Clouds pass over the large passage tomb on the peak of Baltinglass Hill, County Wicklow, Ireland at sunrise yesterday morning.
The ruins of the passage tomb reveal a complex multi-period construction of three chambers and two later cist burials. The substantial circular wall surrounding it is a later addition, almost certainly built using stone taken from the cairn of the great tomb.
Each chamber is quite different, to the north, and the most visible in the bottom of the photograph, is a substantial chamber built of large blocks of stone. The passage widens into a chamber area where an enormous granite basin stone is partially protected by the single remaining capstone.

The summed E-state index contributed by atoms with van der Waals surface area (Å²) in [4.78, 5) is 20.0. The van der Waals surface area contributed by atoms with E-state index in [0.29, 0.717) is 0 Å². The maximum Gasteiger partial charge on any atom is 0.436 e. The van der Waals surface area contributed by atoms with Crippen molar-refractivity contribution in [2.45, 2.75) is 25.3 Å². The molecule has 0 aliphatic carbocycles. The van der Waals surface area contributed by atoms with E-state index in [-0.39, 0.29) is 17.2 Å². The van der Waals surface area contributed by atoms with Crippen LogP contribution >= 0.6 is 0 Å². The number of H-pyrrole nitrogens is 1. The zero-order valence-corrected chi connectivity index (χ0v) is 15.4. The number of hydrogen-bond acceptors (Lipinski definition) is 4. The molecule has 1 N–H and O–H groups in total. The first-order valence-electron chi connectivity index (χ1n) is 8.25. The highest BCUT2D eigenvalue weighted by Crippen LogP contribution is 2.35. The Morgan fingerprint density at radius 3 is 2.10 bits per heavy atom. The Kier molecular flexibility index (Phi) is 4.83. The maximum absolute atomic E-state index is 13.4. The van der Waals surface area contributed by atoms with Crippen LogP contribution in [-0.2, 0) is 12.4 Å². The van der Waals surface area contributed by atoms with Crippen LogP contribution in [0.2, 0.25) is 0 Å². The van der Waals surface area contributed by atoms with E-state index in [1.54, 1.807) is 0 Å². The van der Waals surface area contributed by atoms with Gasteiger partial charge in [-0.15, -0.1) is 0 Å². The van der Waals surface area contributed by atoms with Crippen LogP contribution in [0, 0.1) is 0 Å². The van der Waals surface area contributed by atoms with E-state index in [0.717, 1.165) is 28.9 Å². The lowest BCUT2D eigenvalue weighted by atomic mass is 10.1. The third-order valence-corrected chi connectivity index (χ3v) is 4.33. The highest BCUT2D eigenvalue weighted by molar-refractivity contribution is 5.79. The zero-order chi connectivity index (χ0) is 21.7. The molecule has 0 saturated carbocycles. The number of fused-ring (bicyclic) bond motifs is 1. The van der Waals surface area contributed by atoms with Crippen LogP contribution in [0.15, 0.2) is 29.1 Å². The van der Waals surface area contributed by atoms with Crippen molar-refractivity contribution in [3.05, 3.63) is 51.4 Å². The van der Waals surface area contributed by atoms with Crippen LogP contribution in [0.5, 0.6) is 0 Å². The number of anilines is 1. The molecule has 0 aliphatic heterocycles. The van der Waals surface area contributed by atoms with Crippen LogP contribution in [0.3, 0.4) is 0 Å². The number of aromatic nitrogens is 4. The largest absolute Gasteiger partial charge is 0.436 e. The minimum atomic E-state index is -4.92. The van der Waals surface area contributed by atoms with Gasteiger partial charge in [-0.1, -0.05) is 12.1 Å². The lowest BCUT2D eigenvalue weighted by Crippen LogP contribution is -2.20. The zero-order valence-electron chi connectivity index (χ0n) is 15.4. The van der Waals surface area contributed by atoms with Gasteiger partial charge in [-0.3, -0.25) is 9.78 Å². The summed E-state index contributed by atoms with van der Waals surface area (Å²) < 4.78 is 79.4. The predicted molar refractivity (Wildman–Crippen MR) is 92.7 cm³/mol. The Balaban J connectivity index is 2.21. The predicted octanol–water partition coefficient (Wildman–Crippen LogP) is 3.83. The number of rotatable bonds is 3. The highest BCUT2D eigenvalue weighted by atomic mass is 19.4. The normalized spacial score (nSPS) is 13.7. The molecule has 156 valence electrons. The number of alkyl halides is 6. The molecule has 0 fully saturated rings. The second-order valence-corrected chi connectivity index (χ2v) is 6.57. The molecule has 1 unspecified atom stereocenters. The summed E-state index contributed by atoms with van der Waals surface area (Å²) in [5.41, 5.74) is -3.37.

To the south there is a more ruinous cruciform chamber in which some of the stones bear carvings of spirals and circles.
On the western side there is the remains of a corbeled passage and chamber.
Surrounding the chambers are three or more circles of kerbstones which are not concentric. Some of the kerbstones also bear carved decoration.
It’s not clear which parts of the passage tomb were built first but the main use of the tomb was likely to have been centred around the centuries c3,300-3,200BCE. There is recent dating evidence for use of the hilltop centuries earlier but the report on these dates has yet to be published.
The whole summit of the hill is enclosed by a later, massive hill fort which is best viewed in aerial photographs.